On July 13, President Obama granted clemency to 46 inmates. As the President said, “Their punishments didn’t fit the crimes.” The President added that reducing the number of people serving long sentences for non-violent drug crimes is one of the top priorities for the balance of his time in office. The ACLU reports that the United States, which makes up only 5% of the world’s population, has 25% of its total prison population. The Coalition for Public Safety reports that 60% of America’s prison population is made up of racial and ethnic minorities. About one-third of all American adults now have criminal history records.
In 2014, the Department of Justice began a program to systematically identify prisoners serving sentences that would be shorter under laws changed since the original sentences were imposed. The attorneys reviewing those cases are facing a backlog of work. Former U.S. Attorney George O’Connell, who provides pro bono assistance to prisoners, reports on the situation.
O’Connell says that his firm was contacted by the Clemency Project 2014 to get involved. As a result, O’Connell says, he and several of his firm members are involved in reviewing cases and writing clemency petitions and reviewing cases for prisoners who might qualify for clemency. The program is running more smoothly now than at its commencement.
O’Connell believes that the biggest challenge facing any prospective clemency recipient is to fit within the parameters established by the Justice Department in order to qualify for clemency. The guidelines are “fairly stringent” and include things like no history of violence (including prison) and a limitation to low-level offenders. The program “is not for drug kingpins.” The target group is people who got into the system for possession of small amounts of drugs but received relatively harsh sentences under the laws then in force.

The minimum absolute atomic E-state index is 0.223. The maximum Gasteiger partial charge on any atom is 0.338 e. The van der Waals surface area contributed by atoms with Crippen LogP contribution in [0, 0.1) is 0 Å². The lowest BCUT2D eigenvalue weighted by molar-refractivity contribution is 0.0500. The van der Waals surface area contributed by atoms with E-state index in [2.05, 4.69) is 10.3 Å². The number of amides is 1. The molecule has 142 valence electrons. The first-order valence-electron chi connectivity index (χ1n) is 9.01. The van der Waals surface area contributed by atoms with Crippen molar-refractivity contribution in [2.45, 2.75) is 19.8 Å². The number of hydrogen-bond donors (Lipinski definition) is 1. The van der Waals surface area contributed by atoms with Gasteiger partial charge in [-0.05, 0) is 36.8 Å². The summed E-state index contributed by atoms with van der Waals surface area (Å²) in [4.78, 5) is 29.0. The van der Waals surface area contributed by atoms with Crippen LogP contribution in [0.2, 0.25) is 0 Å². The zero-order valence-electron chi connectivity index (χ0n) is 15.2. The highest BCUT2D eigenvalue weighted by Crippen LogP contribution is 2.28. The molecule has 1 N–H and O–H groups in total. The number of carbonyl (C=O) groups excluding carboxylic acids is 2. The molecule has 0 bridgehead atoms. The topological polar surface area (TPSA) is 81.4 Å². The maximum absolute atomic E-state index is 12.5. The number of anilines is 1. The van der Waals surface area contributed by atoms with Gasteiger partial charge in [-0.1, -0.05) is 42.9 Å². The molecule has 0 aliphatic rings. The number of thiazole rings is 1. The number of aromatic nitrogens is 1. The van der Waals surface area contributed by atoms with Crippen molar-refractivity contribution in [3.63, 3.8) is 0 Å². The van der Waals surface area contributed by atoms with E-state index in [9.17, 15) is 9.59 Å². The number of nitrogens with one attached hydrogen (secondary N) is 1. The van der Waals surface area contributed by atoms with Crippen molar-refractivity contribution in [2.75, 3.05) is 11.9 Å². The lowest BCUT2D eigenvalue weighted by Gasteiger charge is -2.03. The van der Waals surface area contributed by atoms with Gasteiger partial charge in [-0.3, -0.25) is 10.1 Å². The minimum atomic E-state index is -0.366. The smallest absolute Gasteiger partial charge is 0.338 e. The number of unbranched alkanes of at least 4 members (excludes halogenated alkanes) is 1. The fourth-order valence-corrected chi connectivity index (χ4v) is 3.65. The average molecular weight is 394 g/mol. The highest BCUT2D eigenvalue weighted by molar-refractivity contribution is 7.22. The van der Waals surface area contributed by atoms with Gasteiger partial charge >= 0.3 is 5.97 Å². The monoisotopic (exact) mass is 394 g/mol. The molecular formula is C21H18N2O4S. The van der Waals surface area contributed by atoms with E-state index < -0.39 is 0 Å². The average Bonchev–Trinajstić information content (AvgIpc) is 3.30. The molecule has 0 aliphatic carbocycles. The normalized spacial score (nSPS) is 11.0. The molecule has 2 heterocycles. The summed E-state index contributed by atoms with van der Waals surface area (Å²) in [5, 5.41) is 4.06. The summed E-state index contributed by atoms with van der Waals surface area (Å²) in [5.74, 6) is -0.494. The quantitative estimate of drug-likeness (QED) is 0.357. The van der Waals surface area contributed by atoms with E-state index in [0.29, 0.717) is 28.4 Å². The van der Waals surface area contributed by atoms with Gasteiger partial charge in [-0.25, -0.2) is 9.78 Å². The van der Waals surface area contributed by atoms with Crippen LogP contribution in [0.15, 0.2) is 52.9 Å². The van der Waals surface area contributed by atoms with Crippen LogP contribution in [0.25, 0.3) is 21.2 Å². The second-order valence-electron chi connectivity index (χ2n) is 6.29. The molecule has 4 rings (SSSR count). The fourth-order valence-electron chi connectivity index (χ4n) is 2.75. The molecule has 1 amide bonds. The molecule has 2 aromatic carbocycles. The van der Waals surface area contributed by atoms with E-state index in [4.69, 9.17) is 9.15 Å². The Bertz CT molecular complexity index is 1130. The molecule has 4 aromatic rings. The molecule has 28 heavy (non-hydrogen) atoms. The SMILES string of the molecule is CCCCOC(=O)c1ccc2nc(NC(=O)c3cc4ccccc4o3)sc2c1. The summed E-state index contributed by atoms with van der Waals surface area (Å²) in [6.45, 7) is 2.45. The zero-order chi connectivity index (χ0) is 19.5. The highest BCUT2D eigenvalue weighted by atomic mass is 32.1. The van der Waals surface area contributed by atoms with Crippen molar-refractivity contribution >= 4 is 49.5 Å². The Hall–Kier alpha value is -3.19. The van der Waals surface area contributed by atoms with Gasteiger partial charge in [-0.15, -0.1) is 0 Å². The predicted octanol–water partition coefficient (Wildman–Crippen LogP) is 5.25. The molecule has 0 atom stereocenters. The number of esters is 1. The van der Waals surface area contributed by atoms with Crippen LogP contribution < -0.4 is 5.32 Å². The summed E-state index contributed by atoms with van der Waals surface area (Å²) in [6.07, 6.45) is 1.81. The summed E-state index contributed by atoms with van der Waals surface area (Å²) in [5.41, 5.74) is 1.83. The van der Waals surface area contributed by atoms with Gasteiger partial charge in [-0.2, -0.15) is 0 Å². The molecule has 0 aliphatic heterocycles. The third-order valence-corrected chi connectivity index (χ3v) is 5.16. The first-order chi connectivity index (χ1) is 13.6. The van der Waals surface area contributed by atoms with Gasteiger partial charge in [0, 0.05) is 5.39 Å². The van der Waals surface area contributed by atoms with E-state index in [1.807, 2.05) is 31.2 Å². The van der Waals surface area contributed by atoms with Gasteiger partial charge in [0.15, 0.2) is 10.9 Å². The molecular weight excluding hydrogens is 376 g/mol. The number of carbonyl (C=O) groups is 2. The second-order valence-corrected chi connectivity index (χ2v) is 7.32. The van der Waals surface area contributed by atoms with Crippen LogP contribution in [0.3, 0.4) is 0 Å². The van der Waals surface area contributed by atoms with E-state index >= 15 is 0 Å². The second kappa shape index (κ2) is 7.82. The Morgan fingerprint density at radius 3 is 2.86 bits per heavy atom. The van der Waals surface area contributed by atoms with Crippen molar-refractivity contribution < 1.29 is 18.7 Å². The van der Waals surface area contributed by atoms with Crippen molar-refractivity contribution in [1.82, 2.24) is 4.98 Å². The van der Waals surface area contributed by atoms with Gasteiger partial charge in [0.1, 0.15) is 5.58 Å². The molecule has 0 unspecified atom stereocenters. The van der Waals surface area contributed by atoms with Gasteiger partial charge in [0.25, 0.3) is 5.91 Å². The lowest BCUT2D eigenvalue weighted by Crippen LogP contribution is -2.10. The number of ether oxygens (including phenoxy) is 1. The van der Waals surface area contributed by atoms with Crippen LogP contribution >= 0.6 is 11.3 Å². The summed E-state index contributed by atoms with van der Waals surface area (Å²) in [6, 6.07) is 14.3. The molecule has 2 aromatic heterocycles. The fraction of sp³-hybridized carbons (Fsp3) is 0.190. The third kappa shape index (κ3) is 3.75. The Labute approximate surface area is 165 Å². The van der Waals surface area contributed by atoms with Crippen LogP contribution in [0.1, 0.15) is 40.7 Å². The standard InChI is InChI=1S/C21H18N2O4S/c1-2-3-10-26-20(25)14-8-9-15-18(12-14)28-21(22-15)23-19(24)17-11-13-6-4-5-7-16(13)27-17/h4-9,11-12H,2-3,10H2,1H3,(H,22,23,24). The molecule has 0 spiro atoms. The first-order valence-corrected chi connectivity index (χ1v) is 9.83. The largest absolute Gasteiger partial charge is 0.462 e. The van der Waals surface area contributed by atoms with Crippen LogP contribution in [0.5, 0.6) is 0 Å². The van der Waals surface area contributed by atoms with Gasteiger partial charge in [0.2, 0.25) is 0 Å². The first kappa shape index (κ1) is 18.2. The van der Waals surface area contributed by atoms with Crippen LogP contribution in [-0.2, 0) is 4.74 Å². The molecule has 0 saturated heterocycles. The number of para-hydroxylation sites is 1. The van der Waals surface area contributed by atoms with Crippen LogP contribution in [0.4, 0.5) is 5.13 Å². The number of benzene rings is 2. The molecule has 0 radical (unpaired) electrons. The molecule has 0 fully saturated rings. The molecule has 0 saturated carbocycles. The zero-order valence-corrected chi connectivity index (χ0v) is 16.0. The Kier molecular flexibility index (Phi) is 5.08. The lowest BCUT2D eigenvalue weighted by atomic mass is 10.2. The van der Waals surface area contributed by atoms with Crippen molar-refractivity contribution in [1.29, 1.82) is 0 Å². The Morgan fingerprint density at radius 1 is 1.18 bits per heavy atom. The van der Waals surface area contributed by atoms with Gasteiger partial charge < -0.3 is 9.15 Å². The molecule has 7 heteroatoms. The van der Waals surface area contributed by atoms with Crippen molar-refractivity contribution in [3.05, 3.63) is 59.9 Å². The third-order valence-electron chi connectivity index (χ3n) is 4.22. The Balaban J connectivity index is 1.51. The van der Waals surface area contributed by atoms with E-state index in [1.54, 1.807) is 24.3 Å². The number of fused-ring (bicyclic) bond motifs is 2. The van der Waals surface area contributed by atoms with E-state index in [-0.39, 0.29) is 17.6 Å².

O’Connell points out that this program is not dependent on who is in the White House several years from now. Once a sentence is commuted, “that’s the end of it.” The only question is whether this program, or one like it, would continue under the next occupant of the White House.
O’Connell believes that reform of the criminal justice system has already begun within the Department of Justice, which has changed some of its charging guidelines to do away with mandatory minimum sentences except in aggravated circumstances. People with two or three small drug offenses are no longer facing life terms when the commit another small-time offense.
Calls for change in the justice system are coming from liberals and conservatives alike, including both the Koch brothers and Van Jones. And Republican and Democratic senators have made common cause of justice reform.
George L. O'Connell is Special Counsel with the DLA Piper law firm, practicing in Sacramento, California. He served as the United States Attorney for the Eastern District of California from 1991 to 1993. He then served as a partner at California law firm in Sacramento until he founded Stevens & O'Connell with Chuck Stevens in 1997. Prior to his appointment as United States Attorney in 1991, George served as an Assistant United States Attorney in the Eastern District and headed the Special Prosecutions Unit. The Legal Broadcast Network is a featured network of the Sequence Media Group.